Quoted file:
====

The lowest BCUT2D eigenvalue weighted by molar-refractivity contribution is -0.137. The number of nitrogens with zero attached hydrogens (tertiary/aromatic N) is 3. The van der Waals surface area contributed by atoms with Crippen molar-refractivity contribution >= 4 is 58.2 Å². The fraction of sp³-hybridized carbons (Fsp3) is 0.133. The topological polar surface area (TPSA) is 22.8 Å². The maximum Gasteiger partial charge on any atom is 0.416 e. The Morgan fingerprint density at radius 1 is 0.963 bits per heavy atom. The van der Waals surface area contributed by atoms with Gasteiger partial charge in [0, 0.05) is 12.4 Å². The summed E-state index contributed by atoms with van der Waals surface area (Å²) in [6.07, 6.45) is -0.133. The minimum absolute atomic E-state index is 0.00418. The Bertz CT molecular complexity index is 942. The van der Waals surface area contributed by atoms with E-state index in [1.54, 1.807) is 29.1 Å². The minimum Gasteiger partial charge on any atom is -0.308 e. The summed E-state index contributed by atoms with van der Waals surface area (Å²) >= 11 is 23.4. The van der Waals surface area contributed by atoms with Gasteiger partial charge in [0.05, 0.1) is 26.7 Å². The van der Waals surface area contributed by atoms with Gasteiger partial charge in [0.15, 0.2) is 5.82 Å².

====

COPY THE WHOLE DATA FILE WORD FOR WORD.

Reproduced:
The lowest BCUT2D eigenvalue weighted by molar-refractivity contribution is -0.137. The number of nitrogens with zero attached hydrogens (tertiary/aromatic N) is 3. The van der Waals surface area contributed by atoms with Crippen molar-refractivity contribution >= 4 is 58.2 Å². The fraction of sp³-hybridized carbons (Fsp3) is 0.133. The topological polar surface area (TPSA) is 22.8 Å². The maximum Gasteiger partial charge on any atom is 0.416 e. The Morgan fingerprint density at radius 1 is 0.963 bits per heavy atom. The van der Waals surface area contributed by atoms with Gasteiger partial charge in [0, 0.05) is 12.4 Å². The summed E-state index contributed by atoms with van der Waals surface area (Å²) in [6.07, 6.45) is -0.133. The minimum absolute atomic E-state index is 0.00418. The Bertz CT molecular complexity index is 942. The van der Waals surface area contributed by atoms with E-state index in [1.54, 1.807) is 29.1 Å². The minimum Gasteiger partial charge on any atom is -0.308 e. The summed E-state index contributed by atoms with van der Waals surface area (Å²) >= 11 is 23.4. The van der Waals surface area contributed by atoms with Gasteiger partial charge in [0.05, 0.1) is 26.7 Å². The van der Waals surface area contributed by atoms with Gasteiger partial charge in [0.15, 0.2) is 5.82 Å².